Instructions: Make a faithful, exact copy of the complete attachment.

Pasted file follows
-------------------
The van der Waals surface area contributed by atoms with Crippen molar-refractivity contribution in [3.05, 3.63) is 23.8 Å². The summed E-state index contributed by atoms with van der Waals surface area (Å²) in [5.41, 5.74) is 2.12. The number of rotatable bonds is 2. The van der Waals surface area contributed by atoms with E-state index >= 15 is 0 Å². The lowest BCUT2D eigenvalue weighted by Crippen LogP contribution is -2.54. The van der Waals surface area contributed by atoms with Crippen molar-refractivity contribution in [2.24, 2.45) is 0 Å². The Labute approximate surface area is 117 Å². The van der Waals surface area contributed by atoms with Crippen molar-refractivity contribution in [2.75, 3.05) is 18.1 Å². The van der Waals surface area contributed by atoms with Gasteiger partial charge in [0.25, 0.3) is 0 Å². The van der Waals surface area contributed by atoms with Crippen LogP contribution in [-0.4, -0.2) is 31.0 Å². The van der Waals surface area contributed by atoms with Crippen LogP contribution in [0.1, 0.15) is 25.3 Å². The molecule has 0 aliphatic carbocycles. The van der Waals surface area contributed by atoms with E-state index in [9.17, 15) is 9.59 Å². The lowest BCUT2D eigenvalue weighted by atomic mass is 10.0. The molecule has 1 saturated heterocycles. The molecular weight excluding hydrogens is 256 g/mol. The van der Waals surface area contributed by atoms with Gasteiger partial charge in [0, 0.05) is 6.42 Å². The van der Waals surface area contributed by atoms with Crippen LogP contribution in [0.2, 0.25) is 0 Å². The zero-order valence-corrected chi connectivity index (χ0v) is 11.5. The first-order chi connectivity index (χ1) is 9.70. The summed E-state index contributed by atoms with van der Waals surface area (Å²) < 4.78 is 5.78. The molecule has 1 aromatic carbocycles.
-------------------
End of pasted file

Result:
The van der Waals surface area contributed by atoms with Crippen molar-refractivity contribution in [3.05, 3.63) is 23.8 Å². The summed E-state index contributed by atoms with van der Waals surface area (Å²) in [5.41, 5.74) is 2.12. The number of rotatable bonds is 2. The van der Waals surface area contributed by atoms with E-state index >= 15 is 0 Å². The lowest BCUT2D eigenvalue weighted by Crippen LogP contribution is -2.54. The van der Waals surface area contributed by atoms with Crippen molar-refractivity contribution in [2.24, 2.45) is 0 Å². The Labute approximate surface area is 117 Å². The van der Waals surface area contributed by atoms with Crippen molar-refractivity contribution in [2.75, 3.05) is 18.1 Å². The van der Waals surface area contributed by atoms with Gasteiger partial charge in [0.25, 0.3) is 0 Å². The van der Waals surface area contributed by atoms with Crippen LogP contribution in [-0.4, -0.2) is 31.0 Å². The van der Waals surface area contributed by atoms with Crippen LogP contribution in [0.1, 0.15) is 25.3 Å². The molecule has 0 aliphatic carbocycles. The van der Waals surface area contributed by atoms with E-state index in [9.17, 15) is 9.59 Å². The lowest BCUT2D eigenvalue weighted by atomic mass is 10.0. The molecule has 1 saturated heterocycles. The molecular weight excluding hydrogens is 256 g/mol. The van der Waals surface area contributed by atoms with Gasteiger partial charge in [0, 0.05) is 6.42 Å². The van der Waals surface area contributed by atoms with Crippen LogP contribution in [0.2, 0.25) is 0 Å². The zero-order valence-corrected chi connectivity index (χ0v) is 11.5. The first-order chi connectivity index (χ1) is 9.70. The summed E-state index contributed by atoms with van der Waals surface area (Å²) < 4.78 is 5.78. The molecule has 1 aromatic carbocycles.